Cloudflare foils record HTTPS DDoS flood • The Register

Cloudflare said it averted another record-breaking HTTPS-based distributed denial-of-service attack this month, significantly larger than the previous largest DDoS attack that occurred a year ago. only two months.

In April, the company said it mitigated an HTTPS DDoS attack that peaked at 15.3 million requests per second (rps). Last week’s flood peaked at 26 million rps, with the target being the website of a company using Cloudflare’s free plan, according to Omer Yoachimik, chief product officer at Cloudflare.

Like the April attack, the most recent was not only unusual because of its size, but also because it involved the use of unwanted HTTPS requests to overwhelm a website, preventing it from serving visitors. legitimate and therefore to fall off the ‘net’.

And also because this tsunami of network traffic came from cloud service providers rather than residential Internet Service Providers (ISPs), meaning the cybercriminal had to hijack virtual machines to pull off the attack rather than Internet of Things devices. (IoT) and easier home gateways. , wrote Yoachimik in a blog post.

“HTTPS DDoS attacks are more expensive in terms of required computational resources due to the higher cost of establishing a secure TLS-encrypted connection,” he wrote. “Therefore, it costs more for the attacker to launch the attack, and for the victim to mitigate it. We have seen very large attacks in the past over (unencrypted) HTTP, but this attack stands out in because of the resources it required at its scale.”

The latest attack came from a small but powerful botnet comprising 5,067 compromised devices, with these systems each generating about 5,200 rps on average at most.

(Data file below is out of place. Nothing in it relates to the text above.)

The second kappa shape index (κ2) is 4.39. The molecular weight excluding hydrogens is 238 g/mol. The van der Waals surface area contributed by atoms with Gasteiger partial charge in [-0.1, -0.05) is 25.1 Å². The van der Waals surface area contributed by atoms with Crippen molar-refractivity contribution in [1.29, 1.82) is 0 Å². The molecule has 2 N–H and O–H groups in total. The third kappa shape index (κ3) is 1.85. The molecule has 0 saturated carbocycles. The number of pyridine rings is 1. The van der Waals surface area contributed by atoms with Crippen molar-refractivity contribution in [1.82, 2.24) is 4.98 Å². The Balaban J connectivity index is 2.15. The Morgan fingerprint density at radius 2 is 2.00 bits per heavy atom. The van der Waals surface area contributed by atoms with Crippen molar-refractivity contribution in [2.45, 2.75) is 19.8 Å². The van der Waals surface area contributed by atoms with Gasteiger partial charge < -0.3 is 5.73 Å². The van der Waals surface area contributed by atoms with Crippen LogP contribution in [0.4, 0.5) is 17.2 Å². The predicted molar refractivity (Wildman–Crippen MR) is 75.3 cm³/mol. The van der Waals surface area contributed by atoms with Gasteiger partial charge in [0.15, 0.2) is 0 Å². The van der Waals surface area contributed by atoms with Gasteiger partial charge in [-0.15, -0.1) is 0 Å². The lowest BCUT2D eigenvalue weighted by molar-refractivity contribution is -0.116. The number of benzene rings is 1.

By comparison, Cloudflare is tracking a botnet of more than 730,000 devices, a much larger operation but one that could generate no more than 1 million rps, or about 1.3 rps on average per device, Yoachimik wrote. On average, the record botnet, although significantly smaller, was 4,000 times more powerful because it used virtual machines and servers.

“In less than 30 seconds, this botnet generated over 212 million HTTPS requests from over 1,500 networks in 121 countries,” he wrote.

More than 15% of requests were generated in Indonesia, followed by the United States, Brazil, Russia and India. The main source networks were OVH in France, Telkomnet in Indonesia, jboss in the United States and Ajeel in Libya.

The number of DDoS floods jumped in the first quarter of this year, largely due to attacks associated with Russia’s invasion of Ukraine. Cybersecurity team Kaspersky said this type of attack has increased by 46% year-over-year.

In its own April report, Cloudflare officials said there was a huge spike in application-layer DDoS attacks in Q1 (164% year-over-year) and a Smaller increase in network layer attacks (71%). . That said, volumetric DDoS attacks jumped 645% quarter over quarter.

Application-layer denial-of-service attacks disrupt web servers and other types of networked software by rendering them unable to process legitimate requests by flooding them with more requests than they can handle. Network layer attacks strike lower in the stack, typically disrupting a system’s ability to process incoming network packets.

“Most attacks are small scale, e.g. cyber vandalism,” Yoachimik wrote. “However, even small attacks can severely affect unprotected Internet properties. On the other hand, large attacks increase in size and frequency, but remain short and fast. the chaos of a single quick knockout – trying to avoid detection.”

In the past year, Microsoft has twice reported that it has mitigated the largest recorded DDoS attacks in history, with the most recent occurring in November 2021 reaching 3.47 terabits per second and targeting a customer on Azure.

Yoahimik wrote that given the speed of attacks, the key to mitigating them is automation.

“DDoS attacks can be launched by humans, but they are generated by machines,” he wrote. “By the time humans can respond to the attack, the attack may be over. And even if the attack was quick, network and application failure events may linger long after the attack has ended. , which costs you income and reputation.” ®

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